Starling Marte has been one of the more buzzed-about players in Fantasy the last few days, after being called up by the Pirates and all but anointed the starting left fielder in an ancient pagan ceremony at PNC Park (not to be confused with an Angel Pagan ceremony at PNC park, which is totally different). Marte has been alternately praised and dismissed with equal ferocity since the move was announced. But very few have fallen in that middle ground between "Huzzah!" and "meh." This may ultimately be the best place for Marte reaction. On one hand, Marte may be getting just a little too much credit as a source of stolen bases. Carlos Gomez and Everth Cabrera are good sources of steals; Marte can get you a few (he has 21 so far this season in Triple-A, through 99 games), but he's not exactly a SB machine. More interesting is this: just for the sake of comparison, look at Andrew McCutchen's minor league numbers, held against Marte's. Marte has a better average (.304 to .286) a sliiiiightly better home run rate, a better stolen base rate, and a better doubles rate. They had exactly identical OBPs, with Marte getting the edge in OPS (.826 to .785). And while McCutchen was very good when he was called up in 2009 (12 home runs, 22 steals), he had a 40-ish game head start on Marte. So if you're looking for quick, cheap steals, Marte may get you a few, but wipe away the buzz surrounding him, and you'll see that there are better options. The hype may be legit, but it's about a more complete player who can contribute in several categories over the course of a season, rather than a source of one category that you can get in bunches over the next 60 games.
Ichiro's revitalization as a Yankee has been almost over-written at this point. Things were desolate in Seattle--Ichiro was surrounded by young, unproven players and played most of his home games in a cavernous stadium that almost forced him (maybe?) to be a slap hitter. Now that he gets to play about half of his games in Yankee Stadium, and all of his games in one of the most potent offenses in baseball, we could be seeing a boost from Ichiro in the second half. Even with rumors of the Yankees possibly not playing Ichiro against lefties, this would be the week where none of that matters -- of their six games, the Yankees face just one LHP (Zach Britton). Plus, the Yankees are at home for all six, meaning Ichiro can now tinker with the short right field porch that produced a huge offensive year out of Johnny Damon late in his career. Bonifacio, meanwhile, will be facing one of the hardest schedules next week, but he has eight games, thanks to a mid-week doubleheader. Let's be honest--you have Bonifacio for steals, so not only does this give him a chance to play an extra game, he also gets to reacquaint himself with Tommy Hanson, who gave up seven steals to the Marlins on Wednesday night.
Ryan Raburn makes the list for a simple reason -- the Tigers don't have any lefties on deck for next week, and Raburn is a right-handed batter, who sees his OPS drop to .701 against right-handed pitchers. Also, with Detroit's acquisition of Omar Infante, Raburn will likely see most of his opportunities come in the outfield, an already-over-stuffed position that is expected to get a little more crowded when Andy Dirks returns from the DL. Raburn is not helping matters with his .171 average and one home run on the season. Hamilton, meanwhile, has one very weird quirk hidden in his otherwise solid career stats -- he can't seem to hit against Kansas City. Granted, the Rangers only have three games against the Royals this week (as opposed to four versus the Angels, a team Hamilton is hitting .250 against this year), but it's interesting to point out that, in the middle of a terrible slump -- Hamilton is hitting just .190 with seven home runs since June 1 -- he faces the Kansas City Royals. And in his career, Hamilton has a .229 average and .659 OPS against the Royals. Of all the teams Hamilton has faced in 20 or more at bats, he hits the worst -- in both average and OPS -- against the Royals.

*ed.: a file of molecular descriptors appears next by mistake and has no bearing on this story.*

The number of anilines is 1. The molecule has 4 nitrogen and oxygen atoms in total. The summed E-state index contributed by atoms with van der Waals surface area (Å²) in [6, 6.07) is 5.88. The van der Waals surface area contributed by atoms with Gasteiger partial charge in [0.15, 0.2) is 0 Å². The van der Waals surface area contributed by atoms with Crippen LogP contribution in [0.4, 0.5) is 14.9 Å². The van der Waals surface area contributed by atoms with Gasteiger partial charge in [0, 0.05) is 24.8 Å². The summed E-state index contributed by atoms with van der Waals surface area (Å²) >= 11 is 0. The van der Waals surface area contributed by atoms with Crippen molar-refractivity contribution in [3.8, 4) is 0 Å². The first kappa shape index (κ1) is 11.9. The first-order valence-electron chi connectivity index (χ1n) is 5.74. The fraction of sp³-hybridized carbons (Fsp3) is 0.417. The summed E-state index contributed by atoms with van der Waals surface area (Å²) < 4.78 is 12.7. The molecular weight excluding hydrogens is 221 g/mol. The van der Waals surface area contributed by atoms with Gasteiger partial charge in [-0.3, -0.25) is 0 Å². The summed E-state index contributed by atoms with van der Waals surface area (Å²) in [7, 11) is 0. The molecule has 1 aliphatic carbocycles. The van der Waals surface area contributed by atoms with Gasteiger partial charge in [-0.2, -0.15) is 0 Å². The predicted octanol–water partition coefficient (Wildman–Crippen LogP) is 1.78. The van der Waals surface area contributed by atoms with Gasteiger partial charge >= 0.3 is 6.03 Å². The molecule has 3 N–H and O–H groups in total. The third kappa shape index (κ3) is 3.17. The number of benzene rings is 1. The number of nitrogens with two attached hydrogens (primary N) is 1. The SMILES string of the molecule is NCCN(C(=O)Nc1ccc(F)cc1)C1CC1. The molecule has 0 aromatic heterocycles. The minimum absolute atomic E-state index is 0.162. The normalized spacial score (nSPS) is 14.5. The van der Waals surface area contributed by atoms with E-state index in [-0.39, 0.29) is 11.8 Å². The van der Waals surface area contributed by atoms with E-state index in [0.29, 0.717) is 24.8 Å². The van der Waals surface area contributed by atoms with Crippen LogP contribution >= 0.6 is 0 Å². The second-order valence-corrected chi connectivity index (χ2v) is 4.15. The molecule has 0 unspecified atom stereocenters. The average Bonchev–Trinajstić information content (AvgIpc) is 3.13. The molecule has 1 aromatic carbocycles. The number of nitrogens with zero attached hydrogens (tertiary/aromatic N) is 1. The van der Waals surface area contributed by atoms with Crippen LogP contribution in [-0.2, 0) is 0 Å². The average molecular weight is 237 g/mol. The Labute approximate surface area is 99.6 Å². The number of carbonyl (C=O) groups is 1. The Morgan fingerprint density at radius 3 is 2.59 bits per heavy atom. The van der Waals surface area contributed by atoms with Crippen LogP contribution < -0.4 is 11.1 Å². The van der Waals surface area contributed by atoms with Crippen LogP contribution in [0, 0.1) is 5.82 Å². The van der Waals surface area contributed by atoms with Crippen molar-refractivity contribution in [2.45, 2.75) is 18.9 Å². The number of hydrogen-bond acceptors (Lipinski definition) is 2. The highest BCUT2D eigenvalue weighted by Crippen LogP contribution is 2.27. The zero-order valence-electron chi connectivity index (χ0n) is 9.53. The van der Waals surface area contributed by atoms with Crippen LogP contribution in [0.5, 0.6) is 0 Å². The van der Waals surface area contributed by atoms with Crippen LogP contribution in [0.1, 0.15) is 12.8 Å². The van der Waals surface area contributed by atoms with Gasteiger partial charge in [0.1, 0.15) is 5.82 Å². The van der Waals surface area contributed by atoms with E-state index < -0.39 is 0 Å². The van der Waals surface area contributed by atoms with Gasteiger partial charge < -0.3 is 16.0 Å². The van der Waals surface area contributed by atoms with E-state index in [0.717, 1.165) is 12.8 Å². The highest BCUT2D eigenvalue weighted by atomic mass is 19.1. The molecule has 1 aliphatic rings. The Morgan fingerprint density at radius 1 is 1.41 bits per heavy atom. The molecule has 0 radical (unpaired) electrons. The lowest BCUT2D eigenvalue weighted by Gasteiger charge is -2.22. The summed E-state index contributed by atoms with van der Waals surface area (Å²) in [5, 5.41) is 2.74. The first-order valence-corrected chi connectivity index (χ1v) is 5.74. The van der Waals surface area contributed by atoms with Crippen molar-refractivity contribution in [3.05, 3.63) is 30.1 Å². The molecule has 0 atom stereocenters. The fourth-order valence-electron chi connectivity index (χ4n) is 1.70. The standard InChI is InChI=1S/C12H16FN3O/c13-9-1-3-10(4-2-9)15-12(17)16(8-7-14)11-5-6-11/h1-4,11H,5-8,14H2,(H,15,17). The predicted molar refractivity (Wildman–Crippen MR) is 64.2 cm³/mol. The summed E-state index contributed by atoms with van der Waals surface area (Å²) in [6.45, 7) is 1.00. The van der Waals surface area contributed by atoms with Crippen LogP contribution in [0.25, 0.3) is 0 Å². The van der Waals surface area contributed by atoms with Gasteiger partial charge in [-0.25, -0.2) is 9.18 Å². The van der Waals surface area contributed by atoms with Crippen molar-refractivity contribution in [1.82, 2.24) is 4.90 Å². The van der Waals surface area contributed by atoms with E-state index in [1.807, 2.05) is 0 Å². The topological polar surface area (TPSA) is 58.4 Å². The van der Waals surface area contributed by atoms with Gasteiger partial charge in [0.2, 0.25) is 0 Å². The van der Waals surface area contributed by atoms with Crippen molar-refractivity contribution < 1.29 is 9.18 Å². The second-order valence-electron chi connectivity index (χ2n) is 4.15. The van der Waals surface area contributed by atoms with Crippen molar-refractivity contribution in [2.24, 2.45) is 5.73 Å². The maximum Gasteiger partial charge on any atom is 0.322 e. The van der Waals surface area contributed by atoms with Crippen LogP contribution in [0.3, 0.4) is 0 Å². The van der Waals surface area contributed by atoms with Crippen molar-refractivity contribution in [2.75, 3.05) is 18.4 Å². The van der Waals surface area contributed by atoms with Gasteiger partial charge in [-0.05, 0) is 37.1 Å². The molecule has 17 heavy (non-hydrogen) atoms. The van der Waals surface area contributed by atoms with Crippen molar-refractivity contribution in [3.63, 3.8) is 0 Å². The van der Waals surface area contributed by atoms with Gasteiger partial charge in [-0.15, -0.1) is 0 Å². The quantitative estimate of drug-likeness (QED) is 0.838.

No-brainers: Ryan Braun, Andrew McCutchen, Matt Kemp, Matt Holliday, Josh Hamilton, Carlos Gonzalez, Curtis Granderson, Michael Bourn, Adam Jones, Mark Trumbo, Melky Cabrera, Shin-Soo Choo, Josh Willingham, Adrian Gonzalez, Alex Rios
Advisable starts: Mike Trout (knee), Justin Upton (foot), Ben Zobrist, Austin Jackson, Martin Prado, Jason Heyward, Carlos Beltran, Hunter Pence, Jay Bruce, Shane Victorino, Bryce Harper, Allen Craig, Jacoby Ellsbury, Carl Crawford, Alex Gordon, Emilio Bonifacio, Adam Dunn, Lorenzo Cain, Ichiro Suzuki, Jason Kubel, Yoenis Cespedes, Desmond Jennings, Michael Morse, Corey Hart, Andre Ethier, Dexter Fowler
Shaky starts: Colby Rasmus, Starling Marte, Josh Reddick, Drew Stubbs, Alejandro De Aza (wrist), Nick Markakis, Michael Cuddyer, Coco Crisp (hamstring), Nelson Cruz, B.J. Upton, Angel Pagan, Matt Joyce, Nick Swisher (hip), Tyler Colvin, Chris Young, Michael Brantley, Todd Frazier, Carlos Quentin, Chris Davis, Howard Kendrick, Norichika Aoki, Alfonso Soriano, Carlos Lee, Dayan Viciedo, Cody Ross, Torii Hunter, Denard Span, Ben Revere, Quintin Berry, Brennan Boesch, J.D. Martinez, Juan Pierre, Lance Berkman, Seth Smith
Strictly AL/NL-only: Jayson Werth (wrist), Vernon Wells, Michael Saunders, Ryan Doumit, Garrett Jones, Justin Ruggiano, Casper Wells, Rajai Davis, Delmon Young, Bobby Abreu, Brandon Belt, Gregor Blanco, Bryan LaHair, Mike Carp, Brandon Moss, Yonder Alonso, David Murphy, Alexi Amarista, Cameron Maybin, Jon Jay, Luke Scott, Jeff Francoeur, Raul Ibanez, Jordan Schafer, David DeJesus, Will Venable, Gerardo Parra, Wilson Betemit, Ryan Ludwick, Jason Bay, Alex Presley, Ty Wigginton, Scott Hairston, Jonny Gomes
Don't bother: Anthony Gose, Andres Torres, Justin Maxwell, Travis Snider, Daniel Nava, Matt Carpenter, Jordany Valdespin, Kirk Nieuwenhuis, Johnny Damon, Tyler Moore, Jarrod Dyson, Chris Heisey, John Mayberry, Jerry Hairston, Tony Campana, Skip Schumaker, Leonys Martin, Ryan Sweeney, Stephen Lombardozzi, Juan Rivera, Peter Bourjos, Carlos Gomez, Donovan Solano, Willie Bloomquist, Nyjer Morgan, Jose Bautista (wrist), Giancarlo Stanton (knee), Trevor Plouffe (thumb), Logan Morrison (knee), Mitch Moreland (hamstring), Franklin Gutierrez (head), Andy Dirks (Achilles), Nolan Reimold (neck), Brett Gardner (elbow), Grady Sizemore (back), Eric Thames, Lucas Duda, Brett Jackson, Domonic Brown, Wil Myers.